http://www.sword-buyers-guide.com/support-files/sword-care.pdf


Good luck! Big Grin

Joe
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William Swiger




Location: Reston, VA
Joined: 23 Feb 2011
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PostPosted: Fri 09 Nov, 2012 8:33 am    Post subject:         Reply with quote

Hi,

I have around 100 swords give or take a couple. For years, I have used a good car wax on my blades and hilts and have never had any rust. When I get a new one, I clean it well with alcohol to remove any oil on the sword first.

Bill
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Nathan Robinson
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PostPosted: Fri 09 Nov, 2012 9:18 am    Post subject:         Reply with quote

Some of your questions are answered here:

Care and Maintenance of the Modern Replica

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Chad Arnow
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PostPosted: Fri 09 Nov, 2012 12:50 pm    Post subject:         Reply with quote

Windlass swords used to always come covered in clear lacquer which requires much less care than bare metal. It might be worth asking them if yours is lacquered/varnished.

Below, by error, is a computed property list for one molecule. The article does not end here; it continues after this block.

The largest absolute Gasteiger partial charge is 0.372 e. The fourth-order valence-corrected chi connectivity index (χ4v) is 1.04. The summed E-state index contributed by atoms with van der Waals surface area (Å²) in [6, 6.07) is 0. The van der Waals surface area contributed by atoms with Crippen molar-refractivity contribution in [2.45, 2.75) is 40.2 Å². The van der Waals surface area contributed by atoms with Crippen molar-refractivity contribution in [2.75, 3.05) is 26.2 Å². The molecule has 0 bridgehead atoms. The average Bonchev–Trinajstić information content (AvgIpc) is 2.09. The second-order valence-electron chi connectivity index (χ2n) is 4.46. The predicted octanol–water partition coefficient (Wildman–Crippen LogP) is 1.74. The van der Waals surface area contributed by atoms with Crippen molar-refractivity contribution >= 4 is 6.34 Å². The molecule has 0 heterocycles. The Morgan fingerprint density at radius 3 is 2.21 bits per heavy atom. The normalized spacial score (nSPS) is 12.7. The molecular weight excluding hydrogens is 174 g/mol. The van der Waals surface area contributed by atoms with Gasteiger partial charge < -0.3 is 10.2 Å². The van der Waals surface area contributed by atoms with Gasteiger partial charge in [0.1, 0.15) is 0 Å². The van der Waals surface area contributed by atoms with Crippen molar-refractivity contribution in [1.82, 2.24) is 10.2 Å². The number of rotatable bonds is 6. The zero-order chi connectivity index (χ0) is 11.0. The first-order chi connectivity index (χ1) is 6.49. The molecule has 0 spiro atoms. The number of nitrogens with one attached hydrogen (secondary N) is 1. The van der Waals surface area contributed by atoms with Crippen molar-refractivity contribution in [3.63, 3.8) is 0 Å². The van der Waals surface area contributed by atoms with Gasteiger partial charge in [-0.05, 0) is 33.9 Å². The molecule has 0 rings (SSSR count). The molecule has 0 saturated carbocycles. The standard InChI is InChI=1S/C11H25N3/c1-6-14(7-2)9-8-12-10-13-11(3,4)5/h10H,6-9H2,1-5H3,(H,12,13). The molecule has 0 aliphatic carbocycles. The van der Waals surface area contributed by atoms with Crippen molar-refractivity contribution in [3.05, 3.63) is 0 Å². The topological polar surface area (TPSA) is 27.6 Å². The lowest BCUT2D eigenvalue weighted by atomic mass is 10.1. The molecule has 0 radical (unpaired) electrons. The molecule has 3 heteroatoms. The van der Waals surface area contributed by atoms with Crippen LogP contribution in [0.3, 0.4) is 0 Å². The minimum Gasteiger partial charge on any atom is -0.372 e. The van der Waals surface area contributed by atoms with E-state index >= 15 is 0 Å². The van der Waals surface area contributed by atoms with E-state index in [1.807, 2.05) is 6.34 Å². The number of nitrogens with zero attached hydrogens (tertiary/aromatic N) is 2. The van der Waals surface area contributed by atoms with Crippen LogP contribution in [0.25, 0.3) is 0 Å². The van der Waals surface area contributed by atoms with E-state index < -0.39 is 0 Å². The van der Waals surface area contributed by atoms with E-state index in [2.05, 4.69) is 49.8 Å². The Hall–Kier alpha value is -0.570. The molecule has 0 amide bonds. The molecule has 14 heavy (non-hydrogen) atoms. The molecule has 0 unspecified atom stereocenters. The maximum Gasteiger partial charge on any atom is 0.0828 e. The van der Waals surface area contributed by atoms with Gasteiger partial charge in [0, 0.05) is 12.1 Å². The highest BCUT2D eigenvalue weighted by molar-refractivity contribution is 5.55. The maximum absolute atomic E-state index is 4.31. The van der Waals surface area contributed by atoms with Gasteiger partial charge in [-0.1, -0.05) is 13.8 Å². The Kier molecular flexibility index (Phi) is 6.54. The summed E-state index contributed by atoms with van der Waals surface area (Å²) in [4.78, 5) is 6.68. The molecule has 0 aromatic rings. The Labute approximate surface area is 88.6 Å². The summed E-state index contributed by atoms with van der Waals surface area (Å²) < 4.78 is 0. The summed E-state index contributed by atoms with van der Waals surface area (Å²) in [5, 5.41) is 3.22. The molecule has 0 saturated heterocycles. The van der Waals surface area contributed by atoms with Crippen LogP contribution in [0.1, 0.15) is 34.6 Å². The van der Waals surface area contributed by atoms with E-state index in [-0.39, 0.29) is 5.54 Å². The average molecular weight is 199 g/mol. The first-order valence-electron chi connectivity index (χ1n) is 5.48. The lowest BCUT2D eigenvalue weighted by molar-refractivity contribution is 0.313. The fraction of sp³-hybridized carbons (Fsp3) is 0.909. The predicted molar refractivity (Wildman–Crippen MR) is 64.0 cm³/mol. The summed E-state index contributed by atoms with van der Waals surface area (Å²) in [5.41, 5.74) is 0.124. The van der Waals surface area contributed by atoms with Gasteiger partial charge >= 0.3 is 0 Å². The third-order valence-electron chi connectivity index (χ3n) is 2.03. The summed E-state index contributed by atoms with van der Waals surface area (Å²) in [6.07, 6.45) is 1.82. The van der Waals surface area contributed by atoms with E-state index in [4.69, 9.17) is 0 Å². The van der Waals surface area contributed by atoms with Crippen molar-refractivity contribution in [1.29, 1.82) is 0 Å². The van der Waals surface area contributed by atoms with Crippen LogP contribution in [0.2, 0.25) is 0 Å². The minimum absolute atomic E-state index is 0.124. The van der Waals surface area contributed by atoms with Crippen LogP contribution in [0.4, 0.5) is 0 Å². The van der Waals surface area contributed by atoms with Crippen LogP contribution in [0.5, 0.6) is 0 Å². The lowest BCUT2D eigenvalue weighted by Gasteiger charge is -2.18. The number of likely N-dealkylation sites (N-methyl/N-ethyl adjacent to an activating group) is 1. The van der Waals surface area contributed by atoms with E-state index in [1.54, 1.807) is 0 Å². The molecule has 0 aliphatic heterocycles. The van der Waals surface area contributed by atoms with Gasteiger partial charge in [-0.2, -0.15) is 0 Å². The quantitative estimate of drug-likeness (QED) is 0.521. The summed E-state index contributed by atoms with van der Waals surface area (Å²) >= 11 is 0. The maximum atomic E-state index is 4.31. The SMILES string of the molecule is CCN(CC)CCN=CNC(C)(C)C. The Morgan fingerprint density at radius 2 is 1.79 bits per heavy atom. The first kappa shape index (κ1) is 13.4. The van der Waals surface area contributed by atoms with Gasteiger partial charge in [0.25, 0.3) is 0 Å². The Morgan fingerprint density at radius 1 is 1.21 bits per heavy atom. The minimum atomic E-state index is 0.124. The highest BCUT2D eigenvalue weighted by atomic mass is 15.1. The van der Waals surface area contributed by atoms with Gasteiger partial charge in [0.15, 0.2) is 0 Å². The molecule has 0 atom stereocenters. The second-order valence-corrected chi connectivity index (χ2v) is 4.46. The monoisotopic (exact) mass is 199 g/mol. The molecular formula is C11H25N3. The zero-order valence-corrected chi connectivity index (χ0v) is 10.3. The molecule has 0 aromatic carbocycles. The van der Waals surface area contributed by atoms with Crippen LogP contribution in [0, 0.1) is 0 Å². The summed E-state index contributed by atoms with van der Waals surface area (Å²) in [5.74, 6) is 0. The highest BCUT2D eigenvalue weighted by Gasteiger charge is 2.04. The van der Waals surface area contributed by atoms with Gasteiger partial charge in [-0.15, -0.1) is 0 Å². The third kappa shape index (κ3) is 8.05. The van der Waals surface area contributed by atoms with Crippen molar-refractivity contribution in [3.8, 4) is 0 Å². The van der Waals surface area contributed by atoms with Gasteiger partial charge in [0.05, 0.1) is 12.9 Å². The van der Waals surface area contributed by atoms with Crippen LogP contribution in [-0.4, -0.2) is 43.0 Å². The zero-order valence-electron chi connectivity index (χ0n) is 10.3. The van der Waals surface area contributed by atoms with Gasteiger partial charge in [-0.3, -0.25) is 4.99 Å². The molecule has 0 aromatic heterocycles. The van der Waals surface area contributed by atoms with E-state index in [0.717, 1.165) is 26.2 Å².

The advice you've been getting is for bare metals.

Happy

ChadA

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Jay P.





Joined: 09 Nov 2012

Posts: 2

PostPosted: Sun 11 Nov, 2012 5:52 pm    Post subject:         Reply with quote

Thanks for all your help, guys.

In terms of storage, how do you guys store your weapons if you don't have them on display at the moment?

The conan atlantean came in the box, but I don't know if I should just store it in there or where? I've heard not to store swords in leather scabbards as this will speed up rusting?
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William Swiger




Location: Reston, VA
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PostPosted: Mon 12 Nov, 2012 12:18 am    Post subject:         Reply with quote